Private individuals, when not hindered by government intervention, have a choice in how to allocate their funds among the various purposes that they deem to be of importance ... In a free market, they have the full capacity to put their values into practice and organize effective aid to those they believe will benefit from it.



Moreover, this inexhaustible supply of funds implies that, unlike private individuals, who will supply aid for a limited time with the expectation of the recipients' resumption of an autonomous condition not requiring aid, the government can, under pretexts of compassion, afford to give this aid to so-called "victims" indefinitely, thus creating a myriad of money drains like today's farm subsidies (a direct violation of Cleveland's policy of no federal aid to farmers), welfare programs, rehabilitation programs that do not rehabilitate, and Medicaid for drug addicts. Thus, the former expectation of the victims recovering from their conditions transforms into the expectation of the victims continuing to rely on the perpetual magic fount of assistance, fueled, of course, by money unjustly taken from good, productive citizens. Thereby does government, through furnishing this manner of assistance, become the "paternal" entity Cleveland warned us of and discourage otherwise generous and charitable people from helping the new class of perpetually dependent grown-up infants the government has created. After all, a prudent private citizen would not invest his funds into a building that will never be completed or a product that will never be marketed. Nor should he be expected to invest in a person who will never improve as a result of the investment.



Furthermore, government assistance to the tsunami victims will deprive those forced to assist under such circumstances of the ability to practice the moral virtues of benevolence and generosity that private aid entails. According to philosopher Ayn Rand, "The moral is the chosen." The very reason why the concept of morality has any value to an individual is that the individual has the free will to choose to act morally in the face of an alternative. An action that an individual is forced to perform by someone else, be it a government or a private agent (whose use of force would classify him as a criminal), adds nothing to an individual's moral integrity, because, even if he would have done this action independently, he cannot be credited as its initiator, for he had no choice in the matter. Somebody else made the decision for him and enforced it, be it through direct compulsion or the threat of force.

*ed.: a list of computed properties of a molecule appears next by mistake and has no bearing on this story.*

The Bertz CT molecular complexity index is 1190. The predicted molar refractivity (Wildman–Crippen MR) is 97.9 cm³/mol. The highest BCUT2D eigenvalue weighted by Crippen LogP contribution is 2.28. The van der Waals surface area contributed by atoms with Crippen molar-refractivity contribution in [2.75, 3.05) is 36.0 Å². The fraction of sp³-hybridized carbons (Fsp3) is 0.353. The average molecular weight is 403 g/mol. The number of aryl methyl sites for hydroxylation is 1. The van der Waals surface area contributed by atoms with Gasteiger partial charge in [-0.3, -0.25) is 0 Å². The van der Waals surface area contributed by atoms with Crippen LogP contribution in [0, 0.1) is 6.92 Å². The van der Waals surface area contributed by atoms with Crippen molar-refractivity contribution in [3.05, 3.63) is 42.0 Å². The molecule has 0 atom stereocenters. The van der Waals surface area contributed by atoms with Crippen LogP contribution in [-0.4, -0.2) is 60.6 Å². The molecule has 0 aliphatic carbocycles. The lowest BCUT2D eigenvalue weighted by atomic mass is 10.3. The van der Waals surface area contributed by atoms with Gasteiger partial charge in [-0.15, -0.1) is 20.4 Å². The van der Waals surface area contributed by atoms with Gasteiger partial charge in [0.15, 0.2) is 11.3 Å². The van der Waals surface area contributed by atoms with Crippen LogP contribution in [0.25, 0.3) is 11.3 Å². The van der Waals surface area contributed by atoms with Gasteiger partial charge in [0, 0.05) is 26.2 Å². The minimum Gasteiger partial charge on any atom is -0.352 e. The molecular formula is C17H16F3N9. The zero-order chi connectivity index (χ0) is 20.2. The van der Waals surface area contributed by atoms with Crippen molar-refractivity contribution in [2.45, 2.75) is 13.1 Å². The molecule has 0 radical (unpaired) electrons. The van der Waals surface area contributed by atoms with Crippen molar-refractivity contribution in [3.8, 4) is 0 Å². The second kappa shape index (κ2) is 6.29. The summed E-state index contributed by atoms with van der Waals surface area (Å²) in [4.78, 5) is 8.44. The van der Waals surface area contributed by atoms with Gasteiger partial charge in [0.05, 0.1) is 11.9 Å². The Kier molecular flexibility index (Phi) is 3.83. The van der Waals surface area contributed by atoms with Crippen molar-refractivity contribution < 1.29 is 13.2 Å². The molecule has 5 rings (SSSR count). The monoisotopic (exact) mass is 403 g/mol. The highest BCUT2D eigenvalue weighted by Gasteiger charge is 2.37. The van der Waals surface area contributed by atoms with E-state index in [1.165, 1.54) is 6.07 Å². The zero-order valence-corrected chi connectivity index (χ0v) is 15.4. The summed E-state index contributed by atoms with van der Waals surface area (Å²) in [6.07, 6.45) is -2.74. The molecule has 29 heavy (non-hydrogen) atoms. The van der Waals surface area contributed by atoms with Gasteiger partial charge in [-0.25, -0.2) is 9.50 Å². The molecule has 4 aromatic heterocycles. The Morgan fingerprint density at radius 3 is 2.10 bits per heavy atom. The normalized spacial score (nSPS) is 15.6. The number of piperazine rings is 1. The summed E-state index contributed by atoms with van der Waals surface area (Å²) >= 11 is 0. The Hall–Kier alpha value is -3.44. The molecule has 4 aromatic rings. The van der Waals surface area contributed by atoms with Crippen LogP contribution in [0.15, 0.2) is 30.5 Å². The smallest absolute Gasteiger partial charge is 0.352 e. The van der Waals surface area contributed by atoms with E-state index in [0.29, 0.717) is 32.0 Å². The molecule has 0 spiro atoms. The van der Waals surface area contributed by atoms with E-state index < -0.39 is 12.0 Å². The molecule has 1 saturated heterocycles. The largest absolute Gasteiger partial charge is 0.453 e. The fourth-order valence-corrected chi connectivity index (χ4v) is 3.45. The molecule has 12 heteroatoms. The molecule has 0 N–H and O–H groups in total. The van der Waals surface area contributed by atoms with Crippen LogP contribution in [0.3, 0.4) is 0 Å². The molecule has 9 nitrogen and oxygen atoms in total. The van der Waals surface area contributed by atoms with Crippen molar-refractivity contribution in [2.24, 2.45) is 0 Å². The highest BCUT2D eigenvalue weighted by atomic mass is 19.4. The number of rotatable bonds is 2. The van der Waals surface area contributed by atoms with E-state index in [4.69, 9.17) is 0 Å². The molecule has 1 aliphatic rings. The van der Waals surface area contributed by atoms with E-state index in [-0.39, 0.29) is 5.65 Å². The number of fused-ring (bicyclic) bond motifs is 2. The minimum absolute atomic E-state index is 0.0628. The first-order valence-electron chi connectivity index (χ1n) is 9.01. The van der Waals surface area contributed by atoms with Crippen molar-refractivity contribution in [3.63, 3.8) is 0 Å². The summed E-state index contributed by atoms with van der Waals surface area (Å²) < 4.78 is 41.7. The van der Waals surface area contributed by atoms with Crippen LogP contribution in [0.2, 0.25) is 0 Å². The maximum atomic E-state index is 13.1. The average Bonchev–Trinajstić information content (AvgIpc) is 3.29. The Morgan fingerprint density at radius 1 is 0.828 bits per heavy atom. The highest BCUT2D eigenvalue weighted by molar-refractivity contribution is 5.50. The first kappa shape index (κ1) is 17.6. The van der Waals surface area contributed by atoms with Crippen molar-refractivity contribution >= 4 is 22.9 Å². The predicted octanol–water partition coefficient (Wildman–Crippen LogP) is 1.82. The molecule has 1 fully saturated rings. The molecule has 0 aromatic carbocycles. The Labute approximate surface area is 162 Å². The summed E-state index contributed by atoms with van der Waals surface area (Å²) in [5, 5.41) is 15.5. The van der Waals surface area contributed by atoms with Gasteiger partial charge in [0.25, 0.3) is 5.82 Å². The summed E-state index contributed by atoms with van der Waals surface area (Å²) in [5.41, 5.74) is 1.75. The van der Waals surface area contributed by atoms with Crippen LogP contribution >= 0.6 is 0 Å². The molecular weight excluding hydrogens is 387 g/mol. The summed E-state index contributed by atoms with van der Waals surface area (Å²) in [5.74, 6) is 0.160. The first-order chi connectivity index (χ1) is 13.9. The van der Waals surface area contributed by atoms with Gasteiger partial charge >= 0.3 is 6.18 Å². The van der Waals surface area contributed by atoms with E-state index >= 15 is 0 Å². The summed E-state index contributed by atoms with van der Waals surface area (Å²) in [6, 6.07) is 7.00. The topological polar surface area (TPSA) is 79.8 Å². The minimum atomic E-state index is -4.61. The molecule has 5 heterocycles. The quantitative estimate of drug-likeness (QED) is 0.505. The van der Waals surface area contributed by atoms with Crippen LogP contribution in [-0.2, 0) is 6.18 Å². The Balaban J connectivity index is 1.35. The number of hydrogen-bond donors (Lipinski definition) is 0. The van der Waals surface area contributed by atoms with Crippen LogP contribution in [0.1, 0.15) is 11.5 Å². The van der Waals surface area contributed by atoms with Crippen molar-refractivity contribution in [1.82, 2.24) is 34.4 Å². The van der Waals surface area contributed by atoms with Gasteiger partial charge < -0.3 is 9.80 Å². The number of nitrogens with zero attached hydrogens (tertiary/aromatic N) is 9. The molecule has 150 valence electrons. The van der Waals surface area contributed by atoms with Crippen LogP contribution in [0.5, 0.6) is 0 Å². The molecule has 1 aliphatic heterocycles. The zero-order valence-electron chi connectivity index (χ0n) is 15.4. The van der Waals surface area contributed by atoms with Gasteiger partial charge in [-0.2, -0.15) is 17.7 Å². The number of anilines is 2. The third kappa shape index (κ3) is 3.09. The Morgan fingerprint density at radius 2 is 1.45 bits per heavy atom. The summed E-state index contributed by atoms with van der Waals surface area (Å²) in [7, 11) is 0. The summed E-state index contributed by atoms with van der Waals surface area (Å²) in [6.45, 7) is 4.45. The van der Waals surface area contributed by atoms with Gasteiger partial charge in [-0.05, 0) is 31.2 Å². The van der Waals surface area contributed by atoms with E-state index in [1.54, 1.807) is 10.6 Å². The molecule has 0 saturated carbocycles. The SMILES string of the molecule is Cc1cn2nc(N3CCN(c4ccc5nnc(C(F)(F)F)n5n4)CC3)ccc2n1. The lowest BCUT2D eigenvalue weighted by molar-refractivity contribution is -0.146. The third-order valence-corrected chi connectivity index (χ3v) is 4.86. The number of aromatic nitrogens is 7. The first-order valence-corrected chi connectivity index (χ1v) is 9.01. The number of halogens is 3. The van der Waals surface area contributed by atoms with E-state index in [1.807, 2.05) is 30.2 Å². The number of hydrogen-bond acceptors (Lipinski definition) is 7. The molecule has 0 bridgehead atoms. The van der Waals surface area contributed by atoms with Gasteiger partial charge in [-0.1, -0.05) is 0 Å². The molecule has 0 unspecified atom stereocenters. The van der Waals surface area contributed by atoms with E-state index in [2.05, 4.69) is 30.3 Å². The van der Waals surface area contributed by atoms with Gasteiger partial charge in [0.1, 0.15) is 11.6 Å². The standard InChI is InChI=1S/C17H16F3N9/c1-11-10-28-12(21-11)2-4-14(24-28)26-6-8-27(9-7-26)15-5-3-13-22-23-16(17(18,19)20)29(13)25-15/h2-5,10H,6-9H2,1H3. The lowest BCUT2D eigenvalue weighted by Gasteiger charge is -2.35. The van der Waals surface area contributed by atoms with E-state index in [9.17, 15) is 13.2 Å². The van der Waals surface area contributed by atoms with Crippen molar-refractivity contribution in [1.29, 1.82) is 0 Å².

Disasters, however terrible, are temporary and can be recovered from. The consequences of a loss of fidelity to principles, on the other hand, cannot be undone, for principles are permanent and universal, and, without their guidance in proper decision making, there can exist nothing but perpetual suffering for individuals, both the givers and the receivers. Acting with the alleged intention of alleviating suffering, the government, through its involvement in tsunami relief, will only serve to perpetuate this suffering on a scale that only a welfare state is capable of.


3 Comments:

Blogger brainhell said...

Maybe one of our shared needs as a country is to maintain good relations with other nations.

6:25 PM  
Blogger Sarah Beth said...

Maybe I stated it wrong the way I said it, so I changed it. It is not though, a shared need to kneel before all the other countries to put ourselves on equal height. Not only that but competing about who can give the most charity is not a way to gain respect especially when the money is taken from taxpayers as I think the rest of the article explains.

4:20 PM  
Blogger Pretzel, freedom fighter cookie said...

If you were tsunami victim you wouldnt like to get aid ?
Problem with taxes in US is they serve for terror funding and terror inciting.. Taxes per se as a mean to distribute richness is not bad. If not for taxes who would build the roads you drive in, if not for taxes who would pay judges advocates etc, does justice fit in free market? should justice be enron/coke/mcdonals"-sponsored ? We are individuals but also part of a comunity. Even animals have feeling towards their mates, I don't see what's wrong with help those who suffer.
By privatizing jails, US got the highest number of impriosioned people than any other country. Now jailing people is business, not justice.
Taxes are needed.

2:42 PM